Research Papers

The Path to Deliver the Most Realistic Follower Load for a Lumbar Spine in Standing Posture: A Finite Element Study

[+] Author and Article Information
Han Zhang

Shanghai Institute of Applied
Mathematics and Mechanics,
Shanghai University,
Shanghai, 200072, China

Weiping Zhu

Shanghai Institute of Applied
Mathematics and Mechanics,
Shanghai University,
Shanghai, 200072, China
e-mail: wpzhu@shu.edu.cn

1Corresponding author.

Manuscript received March 14, 2018; final manuscript received December 26, 2018; published online January 31, 2019. Assoc. Editor: Eric A. Kennedy.

J Biomech Eng 141(3), 031010 (Jan 31, 2019) (10 pages) Paper No: BIO-18-1139; doi: 10.1115/1.4042438 History: Received March 14, 2018; Revised December 26, 2018

A spine is proven to be subjected to a follower load which is a compressive load of physiologic magnitude acting on the whole spine. The path of the follower load approximates the tangent to the curve of the spine in in vivo neutral standing posture. However, the specific path location of the follower load is still unclear. The aim of this study is to find out the most realistic location of the follower load path (FLP) for a lumbar spine in standing. A three-dimensional (3D) nonlinear finite element model (FEM) of lumbosacral vertebrae (L1-S1) with consideration of the calibrated material properties was established and validated by comparing with the experimental data. We show that the shape of the lumbosacral spine is strongly affected by the location of FLP. An evident nonlinear relationship between the FLP location and the kinematic response of the L1-S1 lumbosacral spine exists. The FLP at about 4 and 3 mm posterior to the curve connecting the center of the vertebral bodies delivers the most realistic location in standing for healthy people and patients having low back pains (LPBs), respectively. Moreover, the “sweeping” method introduced in this study can be applicable to all individualized FEM to determine the location of FLP.

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Grahic Jump Location
Fig. 1

Finite element model for lumbosacral vertebrae L1-S1 and L4-L5 intervertebral disk

Grahic Jump Location
Fig. 2

Follower load is applied by connector elements in lumbosacral vertebrae L1-S1 bilaterally. Black bold lines represent the connecter elements that located at initial curve. Every pair of connector element passes through the center of each vertebral body on both sides in the sagittal plane. Five pairs of connector elements in each segment are connected head to tail.

Grahic Jump Location
Fig. 3

The range of FLP in neutral standing position. The FLP were swept and evaluated from 10 mm posterior (P10) and 5 mm anterior (A5) to the geometrical center of each lumbar vertebra (initial path).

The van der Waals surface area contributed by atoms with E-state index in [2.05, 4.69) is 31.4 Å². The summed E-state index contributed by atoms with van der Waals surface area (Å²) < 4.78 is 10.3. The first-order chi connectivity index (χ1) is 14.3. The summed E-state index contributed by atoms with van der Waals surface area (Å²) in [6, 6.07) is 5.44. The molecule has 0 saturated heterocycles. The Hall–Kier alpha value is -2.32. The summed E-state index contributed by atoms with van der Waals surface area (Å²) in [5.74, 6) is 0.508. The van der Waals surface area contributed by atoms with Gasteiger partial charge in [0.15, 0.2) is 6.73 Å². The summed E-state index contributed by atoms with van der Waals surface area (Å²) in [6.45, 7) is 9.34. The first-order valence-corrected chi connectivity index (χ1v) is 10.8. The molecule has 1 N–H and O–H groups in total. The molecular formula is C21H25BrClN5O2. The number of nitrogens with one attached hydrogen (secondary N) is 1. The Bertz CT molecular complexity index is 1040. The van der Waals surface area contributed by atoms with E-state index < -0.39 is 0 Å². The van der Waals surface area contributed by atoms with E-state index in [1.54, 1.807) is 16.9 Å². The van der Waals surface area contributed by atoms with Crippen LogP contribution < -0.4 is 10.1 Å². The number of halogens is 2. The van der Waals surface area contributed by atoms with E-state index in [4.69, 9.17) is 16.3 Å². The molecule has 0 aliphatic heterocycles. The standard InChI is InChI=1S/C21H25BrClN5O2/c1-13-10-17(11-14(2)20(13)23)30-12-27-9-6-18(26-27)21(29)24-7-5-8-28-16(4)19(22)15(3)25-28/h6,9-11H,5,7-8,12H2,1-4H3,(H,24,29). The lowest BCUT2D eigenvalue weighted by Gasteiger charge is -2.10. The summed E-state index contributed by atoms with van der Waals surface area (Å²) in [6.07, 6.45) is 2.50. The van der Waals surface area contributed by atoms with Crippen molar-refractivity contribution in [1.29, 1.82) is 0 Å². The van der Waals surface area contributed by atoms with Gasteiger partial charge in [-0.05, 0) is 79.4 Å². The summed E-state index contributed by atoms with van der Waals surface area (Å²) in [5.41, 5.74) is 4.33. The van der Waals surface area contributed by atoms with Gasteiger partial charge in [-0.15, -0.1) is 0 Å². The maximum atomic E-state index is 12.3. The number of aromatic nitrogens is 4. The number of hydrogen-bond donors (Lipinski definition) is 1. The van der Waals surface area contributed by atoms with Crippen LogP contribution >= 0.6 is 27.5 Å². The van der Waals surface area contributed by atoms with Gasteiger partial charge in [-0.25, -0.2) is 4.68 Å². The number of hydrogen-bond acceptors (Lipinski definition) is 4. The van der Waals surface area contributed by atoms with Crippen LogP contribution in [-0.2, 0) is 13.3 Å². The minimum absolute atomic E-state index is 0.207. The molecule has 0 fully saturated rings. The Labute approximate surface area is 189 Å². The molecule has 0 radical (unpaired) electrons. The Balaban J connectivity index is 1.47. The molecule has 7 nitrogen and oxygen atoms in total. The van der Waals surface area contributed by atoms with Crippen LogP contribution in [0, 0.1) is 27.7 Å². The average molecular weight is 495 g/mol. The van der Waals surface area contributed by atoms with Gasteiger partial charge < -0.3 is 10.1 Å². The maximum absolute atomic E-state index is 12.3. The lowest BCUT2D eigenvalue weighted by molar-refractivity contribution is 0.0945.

Grahic Jump Location
Fig. 4

The shape of lumbosacral spine for different location of FLP. (a) Total ROM of lumbosacral spine L1-S1 from P10 (−10.0 mm) to A5 (5.0 mm). (b) Sum of absolute values for IVRs in each level from P10 to A5. The fitted curves of the numerical calculated results and in vivo measured values were also given.

Grahic Jump Location
Fig. 5

(a)–(e) The influence of different location of the FLP between IVR and IDP in each disk. The left longitudinal axis of each figure represented the influence of the position of FLP on the IVR. The right longitudinal axis of each figure represented the influence of the position of FLP on the IDP. The fitted curves of the numerical calculated results of IDP and IVR, as well as in vivo measured values, were also given.

Grahic Jump Location
Fig. 6

The ANN was divided into four regions with specific local weight factors (μa, μal, μpl, and μp)

Grahic Jump Location
Fig. 7

The calibrated stress–strain curves for four regions of fibers and an experimental data [33]

Grahic Jump Location
Fig. 8

The calibrated stress–strain curves for all ligaments of FEM in comparison with an experimental measured data [35]

Grahic Jump Location
Fig. 9

Comparison of the FE model calculated and in vitro experiment [11] rotations in the lumbar spine (L1-5) for flexion-extension (left), lateral bending (middle), and axial rotation (right) under pure moments of 2.5, 5, and 7.5 N·m. The ranges of the in vitro study results were also given.

Grahic Jump Location
Fig. 10

The calculated rotations in the lumbar spine (L1-5) for lateral bending, flexion-extension, and axial rotation under pure moments of 7.5 N·m and a 280 N pre-follower load plus 7.5 N·m. The ranges of the in vitro study results were given.

Grahic Jump Location
Fig. 11

Intradiskal pressure predictions of the model in pure compression

Grahic Jump Location
Fig. 12

The maximum outward DB predictions under axial compression of 500 N and pure unconstraint moments of 7.5 N·m in flexion, lateral bending, and axial rotation



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